Since CBS announced last week that second-quarter profit plunged over 90 percent from a year earlier, the company's shares have surged as much as 31 percent?
A closer look at the company's ad sales show that CBS is headed for further growth in the second half of the year, said David Joyce, media industry strategist for Miller Tabak.
Its upfront TV ad sales—contracts that are created well before the ads' air dates and locked at a set price—are down. But scatter sales, ads sold closer to when the commercials air, have risen about 30 percent. And ad prices have gone up with them.
"By holding back on the amount [of ads] that they're selling in the upfront, they'll get better pricing in the upcoming quarters," Joyce said.
The recent increase in scatter advertising, particularly in local markets, has been caused by improved economic data and signs of recovery, CBS CEO Les Moonves said in a conference call following the earnings report. Advertising in the retail and pharmaceutical sectors has shot up, as well as in the auto sector, thanks to the widely popular "cash for clunkers" program.
If brighter economic data continues to surface—most importantly on the consumer front— companies will have more confidence that people are ready to start spending again. They'll subsequently spend more on advertising, which would send CBS stock even higher, analysts said.
"It's really going to be a function of the other economic data that comes out," Joyce said. "It's really a macro call."
While these factors also hold true for other media companies, CBS' ratings give it an edge over its competition, analysts said. It remains the highest rated network and was the only one to post higher ratings this summer.
CBS stock has also outperformed its competitors because of its high reliance on advertising, Joyce said. Ad sales make up 65 percent of revenues, so its shares see a more dramatic change when ad sales increase.
But this heavy reliance on advertising—and subsequently the economy—also holds more risk. Deutsche Bank has maintained a hold rating on the stock, as a slowdown in the economic recovery could crush its price, said the bank's media analyst Doug Mitchelson.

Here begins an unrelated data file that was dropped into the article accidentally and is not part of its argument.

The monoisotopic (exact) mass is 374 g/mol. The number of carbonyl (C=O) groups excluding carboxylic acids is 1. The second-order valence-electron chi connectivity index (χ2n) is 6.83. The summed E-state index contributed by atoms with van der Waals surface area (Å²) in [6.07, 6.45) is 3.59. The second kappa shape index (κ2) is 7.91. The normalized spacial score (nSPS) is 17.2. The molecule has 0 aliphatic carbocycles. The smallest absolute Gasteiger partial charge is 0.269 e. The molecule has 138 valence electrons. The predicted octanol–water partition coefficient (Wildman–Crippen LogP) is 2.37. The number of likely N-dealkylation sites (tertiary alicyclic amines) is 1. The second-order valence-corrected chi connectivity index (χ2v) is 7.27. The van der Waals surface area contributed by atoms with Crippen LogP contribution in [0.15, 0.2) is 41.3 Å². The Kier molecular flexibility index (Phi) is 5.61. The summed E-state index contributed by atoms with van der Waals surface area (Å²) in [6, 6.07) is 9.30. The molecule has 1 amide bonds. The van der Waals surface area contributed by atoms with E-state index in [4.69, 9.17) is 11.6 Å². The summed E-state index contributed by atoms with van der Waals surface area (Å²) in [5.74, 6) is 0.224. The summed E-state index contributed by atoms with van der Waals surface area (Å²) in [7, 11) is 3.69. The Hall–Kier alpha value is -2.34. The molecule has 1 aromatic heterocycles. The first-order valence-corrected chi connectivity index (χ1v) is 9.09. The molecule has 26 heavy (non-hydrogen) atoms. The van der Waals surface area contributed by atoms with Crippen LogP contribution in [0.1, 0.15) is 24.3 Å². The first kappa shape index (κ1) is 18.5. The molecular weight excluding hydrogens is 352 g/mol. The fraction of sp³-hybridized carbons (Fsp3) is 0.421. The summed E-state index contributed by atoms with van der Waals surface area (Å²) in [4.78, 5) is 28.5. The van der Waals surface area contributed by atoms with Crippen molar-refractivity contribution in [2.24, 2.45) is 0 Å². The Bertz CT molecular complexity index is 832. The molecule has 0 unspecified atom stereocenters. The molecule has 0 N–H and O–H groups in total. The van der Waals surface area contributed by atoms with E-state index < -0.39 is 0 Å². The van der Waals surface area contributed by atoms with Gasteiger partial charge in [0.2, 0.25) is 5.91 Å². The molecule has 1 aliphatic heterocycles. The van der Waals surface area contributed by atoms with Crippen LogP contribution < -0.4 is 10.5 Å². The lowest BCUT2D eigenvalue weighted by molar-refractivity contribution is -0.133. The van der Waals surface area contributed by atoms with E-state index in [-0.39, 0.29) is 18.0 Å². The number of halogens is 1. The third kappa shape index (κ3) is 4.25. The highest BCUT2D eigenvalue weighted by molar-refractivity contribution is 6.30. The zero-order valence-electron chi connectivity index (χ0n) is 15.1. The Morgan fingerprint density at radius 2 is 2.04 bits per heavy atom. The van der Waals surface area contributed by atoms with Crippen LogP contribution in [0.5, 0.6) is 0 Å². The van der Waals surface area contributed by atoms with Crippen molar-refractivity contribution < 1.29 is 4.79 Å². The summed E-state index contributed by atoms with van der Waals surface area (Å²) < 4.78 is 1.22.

Analysts at JPMorgan, who raised the stock's price target from $10 to $12, said its upgrade was mainly a reflection of how weak things were earlier in 2009. And despite its recent spike, the stock is still down more than 35 percent on the year. As a result of this and market volatility, Miller Tabak had raised its price target to $11 for CBS, but has since downgraded it to a neutral rating.
"The stock's performance is really just trying to get it back to levels where it was one year ago or two years ago," Joyce said. "It's a relief that things are starting to get better."
Still, Moonves remained optimistic, saying he expects the economy to continue strengthening—bringing ad revenue along for the ride.
"The second quarter was better than the first—now we are seeing a third quarter better than the second and we believe the fourth quarter will be better than the third and we will continue to improve," Moonves said.
Along with hopes for an increase in advertising revenue, CBS will release five of its network programs into syndication in the third quarter. It's also looking to sell some of its smaller assets, such as local radio stations.
"While it's obviously not smooth sailing from here, it does feel like downward estimate revisions [of CBS] are now behind us," JPMorgan said in a research note.
CBS shares settled nearly 5 percent lower on the day but remain up around 25 percent since the market's close on Aug. 6, the afternoon it released its earnings. Joyce attributed the losses to profit-taking, since the stock experienced such a quick runup.